Nellie’s Sports Bar played host this week to the fourth annual Stoli Key West Cocktail Classic, an annual LGBT bartending competition that takes place in 17 cities across the country, culminating in a final contest during Pride Week in Key West, Fla., featuring the winners from each city.
The scene was as glitter-filled and vodka-soaked as you’d hope it would be, led by Stoli’s LGBT ambassador Patrik Gallineaux, who said of the event, “There was a time when gay bars were our only community centers, our safe spaces. I remember when I was 21 and first went to a gay bar and how I felt instantly accepted for who I was. Everyone there said, ‘You belong,’ and that changed my world.”
Just three bartenders competed in the D.C. competition this year — a maximum of six are allowed — so the odds of winning a six-day trip to Key West in June were pretty good. This year’s cocktail entries had to embrace the theme of Key West while utilizing Stoli brand vodkas; contestants also had to demonstrate their cocktail before an audience of 100 eager imbibers, who would be able to sample each drink, along with four judges, to help declare a winner.
One of the judges, Troy Petenbrink, a D.C.-based food and travel writer known as the Gay Traveler, said he was looking for cocktails that embraced “the excitement, the fun and the dirtiness of Key West.”
Josh Pocock, a bartender at Freddie’s Beach Bar in Arlington, Va., started off the competition with true flair by combining three different Stoli flavors — Razberi, Bluberi and Citro — into a concoction he titled “Purple Haze.” By adding an extract made from red cabbage and a touch of acidity from lemon juice, Pocock’s cocktail magically changed colors, from a deep blue Caribbean color to that of a deep pink sunset. Dropping in a chunk of dry ice to create a smoking effect made for plenty of oohs and ahhs from an appreciative crowd. While the result was overly sweet for some tasters, the wow factor was in full evidence.
If you’ve never heard of a color-changing cocktail, you would certainly have learned about it at this event, because not just one, but two cocktails were given the red cabbage treatment. For the science-challenged, red cabbage juice has a naturally-occurring pigment molecule, anthocyanin, that can change the color of liquids when combined with an acid (to create red tones) or baking soda (for blue tones) — give it a try at your next party.
It was Colt Runion, a bartender at Jack Rose Dining Saloon, who used a red cabbage syrup to effect a color change for his cocktail entry, called “Changing and Showing One’s New Colors,” which he mixed up with enthusiastic vocal support from his fiancé in the audience. Eschewing the flavored vodkas, Runion stuck with classic Stoli Premium to create a high-end cocktail that incorporated a Czech herbal liqueur, Becherovka and sherry, garnished with pickled golden beets. It was a sophisticated sipper for discerning drinkers, but the judges disagreed as to its suitability for the Key West theme.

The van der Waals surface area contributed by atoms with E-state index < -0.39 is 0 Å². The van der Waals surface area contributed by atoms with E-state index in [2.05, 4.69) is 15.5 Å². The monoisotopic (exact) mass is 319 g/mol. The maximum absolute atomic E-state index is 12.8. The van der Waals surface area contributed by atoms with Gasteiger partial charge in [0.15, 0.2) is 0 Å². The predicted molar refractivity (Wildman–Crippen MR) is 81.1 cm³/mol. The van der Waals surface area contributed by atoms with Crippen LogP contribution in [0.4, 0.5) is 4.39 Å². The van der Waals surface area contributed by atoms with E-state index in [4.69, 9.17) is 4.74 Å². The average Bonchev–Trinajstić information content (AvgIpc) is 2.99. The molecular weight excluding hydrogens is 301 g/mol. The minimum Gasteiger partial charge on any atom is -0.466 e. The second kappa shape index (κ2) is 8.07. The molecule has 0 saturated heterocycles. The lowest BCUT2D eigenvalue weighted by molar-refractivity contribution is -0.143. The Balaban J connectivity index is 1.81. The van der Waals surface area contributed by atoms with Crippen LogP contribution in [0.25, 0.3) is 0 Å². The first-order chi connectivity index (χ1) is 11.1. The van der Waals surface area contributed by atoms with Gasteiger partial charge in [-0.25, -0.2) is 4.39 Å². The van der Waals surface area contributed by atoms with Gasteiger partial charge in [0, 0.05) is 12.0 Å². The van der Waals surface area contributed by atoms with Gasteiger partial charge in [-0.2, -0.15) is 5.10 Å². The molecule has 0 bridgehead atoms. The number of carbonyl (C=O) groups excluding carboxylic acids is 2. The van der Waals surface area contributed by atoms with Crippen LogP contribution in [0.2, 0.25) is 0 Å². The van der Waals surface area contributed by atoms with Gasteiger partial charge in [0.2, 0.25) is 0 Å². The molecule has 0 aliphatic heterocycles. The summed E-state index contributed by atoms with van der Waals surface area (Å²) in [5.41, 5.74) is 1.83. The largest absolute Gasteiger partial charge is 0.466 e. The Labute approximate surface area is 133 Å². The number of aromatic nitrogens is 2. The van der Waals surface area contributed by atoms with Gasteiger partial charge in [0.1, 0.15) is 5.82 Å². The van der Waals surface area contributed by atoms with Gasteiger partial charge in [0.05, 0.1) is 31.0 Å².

Event judge and D.C. drag favorite Sacha Adams called Runion’s slightly savory cocktail “an acquired taste”; Matthew Harden, winner of the 2016 D.C. competition, simply said, “It’s not for me,” while Petenbrink said, “This is a fabulous cocktail but I would not drink it in Key West.” JP Sabatier, GM of Rappahannock River Oysters, contradicted his fellow judges, saying, “I might order this in Key West; it’s a great cocktail with a delicious taste. When you add that pickled garnish, it’s like music in your mouth.” Stoli ambassador Gallineaux called it “one of the most interesting and well-done cocktails we’ve ever had.”
The third cocktail, presented by bartender Sean Brevard of Nellie’s, offered up the freshest flavor of the three entries and was accurately deemed a “patio pounder” by the crowd — a variation of a strawberry daiquiri, chock full of fresh strawberries, blueberries, and raspberries, and with an addition of watermelon liqueur — the epitome of summer in a glass.
Ultimately, flair may have won out over flavor, with Pocock taking the prize for his visually creative entry — and even Pocock may have been surprised by his ability to create such a crowd-pleaser. “I’m honestly a whiskey drinker,” he said, “but I do really love a Lemon Drop martini, so I used that as a starting point.” In preparation for the final competition in Key West in June, he’s planning on taking some pointers from the judges. Look for Pop Rocks on the rim of the glass instead of rock sugar and a touch more acidity. He’ll also plan to bring his game face: “I love interacting with customers, but this was definitely a different environment, presenting in front of an audience like that. I’ll be sure to be more upbeat and bring more personality to my presentation. Now I know what to expect.”
Fancy an opportunity to go to Key West next year? You don’t have to actually be a working bartender to enter the Stoli Key West Cocktail Classic, so start practicing your mixology skills now.
Kristen Hartke is a D.C.-based food and beverage writer. Follow her kitchen adventures on Instagram, @kristenhartke.